CDC makes 'breakthrough' on vaping crisis, names vitamin E oil as potential culprit

As cases of vaping-related illnesses reach 2,051, the Centers for Disease Control and Prevention has announced a “breakthrough” in the search for a cause — the first identified toxicant: vitamin E acetate.

The news comes in a study released Friday in the Morbidity and Mortality Weekly Report, which analyzed fluid from the lungs of 29 patients with e-cigarette or vaping product use associated lung injury (EVALI) in 10 different states. While the majority of those analyzed tested positive for either THC (82 percent) or nicotine (61 percent), the only substance to be “universally detected” in every sample was vitamin E acetate.

“These new findings are significant because for the first time we have detected a potential toxin of concern,” Anne Schuchat, MD, principal deputy director of the CDC said on a call with reporters Friday morning. “These findings provide direct evidence of vitamin E acetate at the primary site of injury within the lungs and the samples reflect patients from states across the country to date.”

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Schuchat was quick to point out that vitamin E acetate may just be one of many toxins fueling EVALI cases — 39 of which have proven fatal — but she noted that the health agency tested for many other substances, including plant oil, mineral oil, petroleum-based oil and MCT oil — to no avail. “No other potential toxins were detected in the testing conducted so far,” Schuchat said.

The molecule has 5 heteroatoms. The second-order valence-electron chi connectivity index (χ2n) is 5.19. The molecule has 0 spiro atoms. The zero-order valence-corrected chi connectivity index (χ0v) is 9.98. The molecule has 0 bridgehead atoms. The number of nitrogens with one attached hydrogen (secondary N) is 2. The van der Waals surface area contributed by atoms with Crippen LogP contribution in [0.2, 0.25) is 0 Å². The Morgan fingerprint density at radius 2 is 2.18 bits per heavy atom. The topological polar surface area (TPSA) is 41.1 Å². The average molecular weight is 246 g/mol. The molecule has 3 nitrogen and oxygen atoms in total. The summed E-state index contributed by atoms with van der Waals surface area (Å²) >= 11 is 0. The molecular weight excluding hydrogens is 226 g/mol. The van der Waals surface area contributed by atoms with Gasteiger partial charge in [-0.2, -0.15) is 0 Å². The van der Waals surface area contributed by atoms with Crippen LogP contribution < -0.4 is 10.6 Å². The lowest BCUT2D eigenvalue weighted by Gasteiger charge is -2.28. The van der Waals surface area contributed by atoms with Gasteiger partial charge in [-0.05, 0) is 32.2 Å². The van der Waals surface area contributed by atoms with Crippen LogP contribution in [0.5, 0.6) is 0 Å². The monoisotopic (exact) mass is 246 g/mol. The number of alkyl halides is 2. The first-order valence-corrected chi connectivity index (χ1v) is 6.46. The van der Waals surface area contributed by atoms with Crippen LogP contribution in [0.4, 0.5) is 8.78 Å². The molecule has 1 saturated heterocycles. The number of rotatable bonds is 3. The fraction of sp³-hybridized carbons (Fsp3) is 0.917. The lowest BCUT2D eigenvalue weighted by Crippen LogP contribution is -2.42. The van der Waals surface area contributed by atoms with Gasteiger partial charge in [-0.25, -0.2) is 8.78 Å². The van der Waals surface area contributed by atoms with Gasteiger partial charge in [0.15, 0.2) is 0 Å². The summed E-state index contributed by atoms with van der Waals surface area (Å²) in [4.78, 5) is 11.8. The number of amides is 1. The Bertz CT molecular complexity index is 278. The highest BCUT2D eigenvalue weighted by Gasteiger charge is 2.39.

So what exactly is vitamin E acetate — and how concerned should you be?

Vitamin E itself is a hugely beneficial nutrient that impacts everything from reproduction to skin. Found in leafy vegetables, olive oil, nuts and some dairy, it’s safe to consume in food, as well as to take in supplement form. Vitamin E acetate (technically, Alpha-tocopheryl acetate) is a naturally derived supplement of vitamin E that’s most commonly used in skincare products — like face cream and serum. Full of antioxidants, its apparent benefits include fighting the effects of aging and sun damage, as well as providing protection from UV rays.

Although doctors have approved vitamin E for consumption and vitamin E acetate for use on skin, the CDC’s new report suggests that the substance can prove dangerous when inhaled. The CDC described it as a “known additive” that has been known to be used on the black market to “dilute” or thicken the liquid in e-cigarette or THC vaping products.

“Vitamin E acetate is enormously sticky,” James L. Pirkle, MD, director of the division of laboratory sciences at the CDC, said on the call Friday. “You can think of it to be just like honey and so when it went goes into the lung, it does hang around.” Schuchat added that while it’s clear that vitamin E acetate can “interfere with lung function,” the next step is to figure out exactly how.

Those diagnosed with EVALI often report symptoms that mimic pneumonia, such as severe cough, shortness of breath, difficulty breathing and fever — Schuchat says this “oily” substance lingering in the lungs could be to blame but stressed that “additional studies are needed” to establish a causal link.

The call also included a report from Jennifer Layden, MD, PhD, the chief medical officer and state epidemiologist at the Illinois Department of Public Health (IDPH), who shared the results of an online public survey being conducted by the state. The poll targets Illinois residents who currently using vaping products but have not gotten sick in an effort to find the differences that set patients with EVALI apart.

Over 4,000 adults took the survey, which found — among other things — that EVALI patients are two times more likely to report the exclusive use of THC-containing products and nine times more likely to obtain them from informal sources.

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